Going back to our example above: If you cancel a credit card with a credit limit of $10,000, your total credit available will drop to $20,000. The $7,500 that you owe will mean that your credit utilization ratio will increase to 37.5 percent. At that point it will begin having a negative impact on your credit score. So once you have a credit card, you have to keep it active, if only for the sake of your credit score.

How to get rid of high-fee cards and keep your credit intact

Fortunately, there is a workaround that will enable you to terminate high-fee credit cards without hurting your credit score. You can often turn a high annual fee credit card into a no annual fee credit card with the same bank. This will enable you to maintain a similar-sized credit line—for credit utilization purposes—without incurring a large annual fee.

For example, let’s say that you have a credit card but don’t like its annual fee.

Rather than cancel the card altogether, you should call up the credit card company customer service and ask them to downgrade your card to a fee-free card. If handled correctly, the issuer should be able to treat this transaction as an “in-program” type change rather than an entirely new account.

During such a downgrade, you typically maintain your existing credit line but drop the annual fee. Your APR and other terms may or may not change.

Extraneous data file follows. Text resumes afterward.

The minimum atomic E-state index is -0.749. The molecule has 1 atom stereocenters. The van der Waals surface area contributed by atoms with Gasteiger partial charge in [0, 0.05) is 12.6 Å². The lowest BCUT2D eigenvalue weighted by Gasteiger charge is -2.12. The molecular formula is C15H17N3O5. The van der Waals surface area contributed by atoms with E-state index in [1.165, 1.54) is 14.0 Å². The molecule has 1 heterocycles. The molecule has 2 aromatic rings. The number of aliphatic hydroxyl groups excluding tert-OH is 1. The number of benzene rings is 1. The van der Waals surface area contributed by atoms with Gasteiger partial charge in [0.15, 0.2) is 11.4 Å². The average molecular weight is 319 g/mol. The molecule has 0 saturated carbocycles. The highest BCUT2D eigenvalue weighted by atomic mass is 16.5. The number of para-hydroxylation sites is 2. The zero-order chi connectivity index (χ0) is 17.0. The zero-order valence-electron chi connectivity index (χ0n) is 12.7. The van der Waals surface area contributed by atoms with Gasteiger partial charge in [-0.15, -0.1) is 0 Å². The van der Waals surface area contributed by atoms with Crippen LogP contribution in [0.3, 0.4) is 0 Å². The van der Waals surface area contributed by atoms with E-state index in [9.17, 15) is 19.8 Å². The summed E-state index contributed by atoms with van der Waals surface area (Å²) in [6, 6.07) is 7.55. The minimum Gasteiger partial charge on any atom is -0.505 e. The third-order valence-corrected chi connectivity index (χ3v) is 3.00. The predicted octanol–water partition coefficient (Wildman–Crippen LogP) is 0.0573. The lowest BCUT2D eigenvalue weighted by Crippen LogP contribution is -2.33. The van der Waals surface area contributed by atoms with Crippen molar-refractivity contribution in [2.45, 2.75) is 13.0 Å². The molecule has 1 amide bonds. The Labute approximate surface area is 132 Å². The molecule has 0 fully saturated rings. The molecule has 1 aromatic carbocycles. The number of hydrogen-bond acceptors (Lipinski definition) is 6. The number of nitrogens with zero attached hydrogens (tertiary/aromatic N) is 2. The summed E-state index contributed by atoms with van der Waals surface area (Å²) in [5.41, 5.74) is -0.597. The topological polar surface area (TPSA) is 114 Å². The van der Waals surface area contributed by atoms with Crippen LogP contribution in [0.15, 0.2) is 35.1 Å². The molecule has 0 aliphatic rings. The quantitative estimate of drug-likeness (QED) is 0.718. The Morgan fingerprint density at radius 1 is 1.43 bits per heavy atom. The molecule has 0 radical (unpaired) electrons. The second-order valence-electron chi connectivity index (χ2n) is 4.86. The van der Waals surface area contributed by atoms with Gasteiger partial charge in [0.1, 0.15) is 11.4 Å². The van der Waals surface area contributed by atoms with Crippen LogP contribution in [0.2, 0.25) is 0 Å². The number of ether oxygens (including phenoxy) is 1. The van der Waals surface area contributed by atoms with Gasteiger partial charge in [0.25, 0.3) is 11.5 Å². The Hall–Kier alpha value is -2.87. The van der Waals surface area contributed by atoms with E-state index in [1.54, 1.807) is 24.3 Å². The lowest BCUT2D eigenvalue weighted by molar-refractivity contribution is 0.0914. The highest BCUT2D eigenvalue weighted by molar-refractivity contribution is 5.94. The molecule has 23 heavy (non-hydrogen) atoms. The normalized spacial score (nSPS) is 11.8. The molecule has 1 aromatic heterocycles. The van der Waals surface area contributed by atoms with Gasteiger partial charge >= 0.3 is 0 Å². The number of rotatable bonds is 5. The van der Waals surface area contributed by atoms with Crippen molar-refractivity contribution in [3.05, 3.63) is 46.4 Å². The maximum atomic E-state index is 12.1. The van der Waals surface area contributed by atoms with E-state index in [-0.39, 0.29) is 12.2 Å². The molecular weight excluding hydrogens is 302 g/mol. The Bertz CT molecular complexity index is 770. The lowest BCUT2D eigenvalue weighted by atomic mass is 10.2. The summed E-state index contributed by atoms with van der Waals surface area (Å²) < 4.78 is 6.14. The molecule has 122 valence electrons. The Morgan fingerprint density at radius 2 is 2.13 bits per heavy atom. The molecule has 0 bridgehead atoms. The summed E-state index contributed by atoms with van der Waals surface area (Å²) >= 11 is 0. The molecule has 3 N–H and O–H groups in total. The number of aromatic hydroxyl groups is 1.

Examples of in-program downgrades include:

  • Downgrading from the Amex Everyday Preferred Card ($95 annual fee) to the Amex Everday card ($0 annual fee)
  • Downgrading from an American Express Platium Card ($450 annual fee) to the Preferred Rewards Gold Card ($195 annual fee)

When is a credit card downgrade not possible?

Your ability to downgrade your credit card with an annual fee will vary by bank.

While most issuers would rather keep you as a customer on a no-annual fee card than lose you completely, not all issuers will let you transfer your account to any other card in their portfolio. The only way to know for sure is to call and ask.


Only you can know when certain rewards cards are no longer benefiting you. When they are not, it’s time to get rid of them. But by transferring your card to a zero annual fee card with the same bank, you can keep your excellent credit standing.

Have you accumulated a few too many credit cards over the years that are no longer serving any useful purpose?

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About the author

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Since 2009, Kevin Mercadante has been sharing his journey from a washed-up mortgage loan officer emerging from the Financial Meltdown as a contract/self-employed “slash worker” – accountant/blogger/freelance web content writer – on Out of Your He offers career strategies, from dealing with under-employment to transitioning into self-employment, and provides “Alt-retirement strategies” for the vast majority who won’t retire to the beach as millionaires. He also frequently discusses the big-picture trends that are putting the squeeze on the bottom 90%, offering work-arounds and expense cutting tips to help readers carve out more money to save in their budgets – a.k.a., breaking the “savings barrier” and transitioning from debtor to saver. He’s a regular contributor/staff writer for as many as a dozen financial blogs and websites, including Money Under 30, Investor Junkie and The Dough Roller.